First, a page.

ERP & ENTERPRISE SYSTEMS
To ERP or Not to ERP in
Central Eastern Europe?
Central Eastern Europe (CEE) is
developing into a lucrative
market for ERP software integrators and solution providers.
With economies in most CEE
countries undergoing structural changes and modernization
across a variety of industries,
there is a growing need for
more robust enterprise information technology infrastructure. The demand is increasing
across multiple industries,
especially in manufacturing,
utilities and the public sectors.
—Viktoria Sadlovska, managing direc-
tor and CRO at Prameya Research
entral Eastern Europe is an increasingly attractive market for ERP
technologies. While countries comprising this region have many
local specifics, they are common in that their economies have
been recently undergoing rapid modernization and/or transition
in an effort to improve performance, increase economic competitiveness and
more fully integrate into the European and global economic systems. This
process has meant significant restructuring and modernization across industries, which has included taking a new look at the enterprise software automation requirements.
Systemic transformation within many industries and supply chains has
meant a steadily growing relevance of ERP technologies, which are necessary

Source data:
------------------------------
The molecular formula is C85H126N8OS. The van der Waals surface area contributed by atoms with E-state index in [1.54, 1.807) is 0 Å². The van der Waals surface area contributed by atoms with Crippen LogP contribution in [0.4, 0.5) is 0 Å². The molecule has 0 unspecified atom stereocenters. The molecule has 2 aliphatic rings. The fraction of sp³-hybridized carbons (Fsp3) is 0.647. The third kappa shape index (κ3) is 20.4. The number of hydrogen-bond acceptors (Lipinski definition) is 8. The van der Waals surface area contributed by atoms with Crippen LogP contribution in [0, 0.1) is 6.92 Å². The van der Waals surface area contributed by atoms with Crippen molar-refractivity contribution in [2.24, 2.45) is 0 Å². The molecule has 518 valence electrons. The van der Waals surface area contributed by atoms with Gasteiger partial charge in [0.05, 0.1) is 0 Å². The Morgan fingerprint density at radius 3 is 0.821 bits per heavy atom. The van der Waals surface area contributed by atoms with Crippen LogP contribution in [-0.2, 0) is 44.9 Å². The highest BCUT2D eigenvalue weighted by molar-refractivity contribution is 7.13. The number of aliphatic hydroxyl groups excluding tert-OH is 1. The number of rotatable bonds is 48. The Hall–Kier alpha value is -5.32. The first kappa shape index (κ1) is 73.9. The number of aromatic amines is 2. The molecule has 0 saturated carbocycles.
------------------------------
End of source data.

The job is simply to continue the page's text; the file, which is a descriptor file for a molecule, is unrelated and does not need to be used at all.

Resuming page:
in many industries in order to obtain adequate operational efficiency and
regional or global business competitiveness. CEE countries that are already part
of the EU (Poland, Hungary, Czech Republic, etc.) are ahead of the curve in the
number and scale of implementations compared to their CEE neighbors, with
vendors such as SAP, Oracle, Infor, Sage, QAD, etc., holding strong market
positions. In Russia and Ukraine, the choice of a vendor often depends on
whether a company is publicly traded and whether it is integrated or trying to
further integrate into the European or global markets. In such cases, companies
tend to select well-known global ERP vendor solutions, which ensure adherence to global process and quality standards. In the case of non-publicly traded
mid-sized businesses, companies tend to favor either lower-cost solutions from
local vendors or moderately priced solutions from foreign vendors. At the same
time, the number of local ERP vendor solutions in CEE has been growing over
the past decade. It is also more common for Russian and Ukrainian companies
to adopt in-house developed IT systems, since the business philosophy is still
entrenched that the total cost of ownership of such developments is lower. This
is caused in part by the absence of benchmark data on deployment costs at similar enterprises.
In recent years, global ERP vendors have begun to establish or intensify their
presence in the CEE market.
In 2012 and beyond, the CEE market for ERP software is likely to continue to
strengthen, with competition intensifying among the global and local software
vendors. With more choices of available solutions, local end user companies will
need to increase their efforts to conduct proper analysis of total cost of ownership
of different solutions and approaches to automating their core information management processes.